While the concept of being able to quickly model the effects of a novel therapeutic upon biological systems from the protein to cellular or tissue level sounds like a computational biologist’s nirvana, there are significant hurdles that stand in the way. The key challenge in systems biology is determining the model’s complexity, which is highly dependent on the amount of information available and the type of question that is being asked. In some instances, a qualitative “yes or no” may be sufficient to inform a decision (such as in whether or not inhibiting Protein A affects the downstream effects of Protein B). However, the more mechanistic models needed for precision medicine require more detailed information (such as how much will changing leucine 241 to an isoleucine in Protein A diminish Protein B’s downstream effects). For an individual research group, gathering the data required to answer some of these more complex questions, especially those pertaining to individual variations within a given patient population, may be prohibitively difficult and time consuming.
To achieve a culture of systemic modelling supplemented by publicly available data, research teams will need to overcome a major roadblock: siloed data
Fortunately today’s scientific research does not happen in a bubble; thousands of individual scientists and groups of researchers are working worldwide, generating a rapidly growing global body of knowledge. This provides a unique opportunity for a pharmaceutical industry hungry for new sources of innovation – especially as more organisations decentralise and adopt external research partners. Much of this information is now being captured in publicly available databases such as UniProt
, and hundreds of others. These ever-growing bodies of data can be leveraged to develop the more complex and mechanistic systems models scientists require for better-tailored therapies, helping to fill any gaps in their own data and better support their decisions.
Previously, these gaps in a model would need to be filled by cycles of physical experiments on a case-by-case basis, lengthening the time it took to pass from conception to the bedside. By supplementing this systems-backed approach with publicly available data, scientists can shorten the time to discovery and fail more low-quality candidates while using up fewer resources. Additionally, advanced users can begin to blend together sets of previously unrelated data to identify trends within individual patient populations, improving outcomes with more precise medicine.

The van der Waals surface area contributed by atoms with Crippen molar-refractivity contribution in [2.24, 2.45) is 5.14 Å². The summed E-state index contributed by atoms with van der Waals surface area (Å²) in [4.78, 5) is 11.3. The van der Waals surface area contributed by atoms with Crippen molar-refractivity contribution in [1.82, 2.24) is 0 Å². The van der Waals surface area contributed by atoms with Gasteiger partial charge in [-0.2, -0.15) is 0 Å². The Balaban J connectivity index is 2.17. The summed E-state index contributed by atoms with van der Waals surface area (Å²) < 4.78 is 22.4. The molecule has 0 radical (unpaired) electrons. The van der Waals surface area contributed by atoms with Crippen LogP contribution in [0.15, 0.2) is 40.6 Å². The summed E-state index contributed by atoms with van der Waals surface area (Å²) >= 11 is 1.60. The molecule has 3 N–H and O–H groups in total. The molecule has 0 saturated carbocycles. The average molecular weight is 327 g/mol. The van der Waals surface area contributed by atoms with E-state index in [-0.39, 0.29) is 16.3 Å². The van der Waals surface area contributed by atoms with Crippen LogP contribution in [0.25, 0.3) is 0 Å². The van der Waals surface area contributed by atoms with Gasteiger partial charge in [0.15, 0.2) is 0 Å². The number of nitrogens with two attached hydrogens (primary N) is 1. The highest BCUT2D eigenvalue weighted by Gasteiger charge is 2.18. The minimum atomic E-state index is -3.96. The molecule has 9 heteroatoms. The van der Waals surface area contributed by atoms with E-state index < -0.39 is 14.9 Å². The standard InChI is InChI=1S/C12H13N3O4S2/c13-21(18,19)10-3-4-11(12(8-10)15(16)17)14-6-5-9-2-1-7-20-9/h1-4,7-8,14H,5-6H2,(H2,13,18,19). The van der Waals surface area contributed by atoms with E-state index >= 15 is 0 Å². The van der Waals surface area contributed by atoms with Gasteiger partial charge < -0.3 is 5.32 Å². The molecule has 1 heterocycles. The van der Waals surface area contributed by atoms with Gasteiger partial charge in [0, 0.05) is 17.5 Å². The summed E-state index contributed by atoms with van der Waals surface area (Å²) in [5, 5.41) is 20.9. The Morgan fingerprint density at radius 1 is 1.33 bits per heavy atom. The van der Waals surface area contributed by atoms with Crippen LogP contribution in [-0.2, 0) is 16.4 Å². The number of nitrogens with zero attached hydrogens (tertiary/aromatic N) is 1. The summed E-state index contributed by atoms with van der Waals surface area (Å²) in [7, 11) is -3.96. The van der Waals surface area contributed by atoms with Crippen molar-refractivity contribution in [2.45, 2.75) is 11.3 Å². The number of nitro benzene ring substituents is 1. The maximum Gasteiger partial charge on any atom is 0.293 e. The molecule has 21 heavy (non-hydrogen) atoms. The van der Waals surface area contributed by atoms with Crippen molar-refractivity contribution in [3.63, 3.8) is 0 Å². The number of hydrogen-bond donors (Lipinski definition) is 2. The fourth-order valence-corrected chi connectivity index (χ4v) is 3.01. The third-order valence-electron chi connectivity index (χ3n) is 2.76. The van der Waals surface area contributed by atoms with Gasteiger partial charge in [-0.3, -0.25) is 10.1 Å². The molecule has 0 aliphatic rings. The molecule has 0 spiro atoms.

To achieve a culture of multidisciplinary, multiscale systemic modelling supplemented by publicly available data, research teams will need to overcome a major roadblock in today’s public database ecosystem: siloed data. Today there are hundreds of different databases which may use different data standards and require extensive manual work to collate. This not only takes more time; manual methods are also prone to error, compromising the quality of the analysis. Data pipelining tools can help in this regard, as scientists can begin to automate some of the data blending for their analyses and mitigate some of the risks of manual data management.
Scientists can also share their workflows with less experienced colleagues to ensure consistent analysis standards within an organisation. However, this drive towards widespread in silico modelling will need a concerted effort across the industry and academia at large to curate these databases, build bridges between them, and democratise their benefits.
One-size-fits-all treatments are becoming a thing of the past as scientists begin to leverage the sea of data at their fingertips. Public databases are beginning to transition from reference tools to actionable data sets that can augment research. Additionally, as life science modelling and simulation continues to mature, deriving the effects of therapeutics on their target protein pathways from the individual protein to the systemic level, the ability to access a wider body of data can help scientists develop more mature and targeted models faster and more efficiently than ever before.
While building bridges among hundreds of public databases remains a significant challenge, systems biology can save significant time and resources in driving successful biopharma projects forward.
Sean McGee is Product Marketing Manager at BIOVIA
- McCammon JA, Gelin BR, Karplus M. (1977). Dynamics of folded proteins. Nature, 267, pp. 585–590.
- https://www.nobelprize.org/nobel_prizes/chemistry/laureates/2013/karplus-bio.html [Accessed 31/8/2017]
- Snoep JL, Westerhoff HV. (2005). From isolation to integration, a systems biology approach for building the Silicon Cell. In: Alberghina L, Westerhoff HV., ed., Systems Biology: Definitions and Perspectives, 13th Berlin: Springer AG, pp. 13-30.
- Visser SAG, de Alwis DP, Kerbusch T, Stone JA, Allerheiligen SRB. (2014). Implementation of Quantitative and Systems Pharmacology in Large Pharma. CPT Pharmacometrics Syst Pharmacol, 3(142). Available at: https://www.ncbi.nlm.nih.gov/pubmed/25338195 [Accessed 31/8/2017].